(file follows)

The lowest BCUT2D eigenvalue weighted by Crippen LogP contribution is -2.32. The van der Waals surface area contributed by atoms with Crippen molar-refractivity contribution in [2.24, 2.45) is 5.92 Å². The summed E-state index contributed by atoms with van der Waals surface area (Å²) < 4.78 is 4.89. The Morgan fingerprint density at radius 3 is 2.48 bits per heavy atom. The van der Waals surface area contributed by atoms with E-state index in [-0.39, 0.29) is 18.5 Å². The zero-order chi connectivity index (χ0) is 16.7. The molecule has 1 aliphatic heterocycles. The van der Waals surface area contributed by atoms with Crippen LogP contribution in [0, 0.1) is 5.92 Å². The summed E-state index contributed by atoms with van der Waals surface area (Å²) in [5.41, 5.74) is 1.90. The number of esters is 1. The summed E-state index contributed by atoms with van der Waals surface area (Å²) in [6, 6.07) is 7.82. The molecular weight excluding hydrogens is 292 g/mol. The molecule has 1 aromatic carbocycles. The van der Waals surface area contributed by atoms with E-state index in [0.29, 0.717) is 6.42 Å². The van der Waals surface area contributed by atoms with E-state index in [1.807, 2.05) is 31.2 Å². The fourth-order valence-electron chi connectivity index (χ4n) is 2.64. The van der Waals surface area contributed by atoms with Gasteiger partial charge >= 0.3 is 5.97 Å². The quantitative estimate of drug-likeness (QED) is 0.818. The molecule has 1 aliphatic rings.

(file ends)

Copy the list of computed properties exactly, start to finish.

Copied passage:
The lowest BCUT2D eigenvalue weighted by Crippen LogP contribution is -2.32. The van der Waals surface area contributed by atoms with Crippen molar-refractivity contribution in [2.24, 2.45) is 5.92 Å². The summed E-state index contributed by atoms with van der Waals surface area (Å²) < 4.78 is 4.89. The Morgan fingerprint density at radius 3 is 2.48 bits per heavy atom. The van der Waals surface area contributed by atoms with E-state index in [-0.39, 0.29) is 18.5 Å². The zero-order chi connectivity index (χ0) is 16.7. The molecule has 1 aliphatic heterocycles. The van der Waals surface area contributed by atoms with Crippen LogP contribution in [0, 0.1) is 5.92 Å². The summed E-state index contributed by atoms with van der Waals surface area (Å²) in [5.41, 5.74) is 1.90. The number of esters is 1. The summed E-state index contributed by atoms with van der Waals surface area (Å²) in [6, 6.07) is 7.82. The molecular weight excluding hydrogens is 292 g/mol. The molecule has 1 aromatic carbocycles. The van der Waals surface area contributed by atoms with E-state index in [0.29, 0.717) is 6.42 Å². The van der Waals surface area contributed by atoms with E-state index in [1.807, 2.05) is 31.2 Å². The fourth-order valence-electron chi connectivity index (χ4n) is 2.64. The van der Waals surface area contributed by atoms with Gasteiger partial charge >= 0.3 is 5.97 Å². The quantitative estimate of drug-likeness (QED) is 0.818. The molecule has 1 aliphatic rings.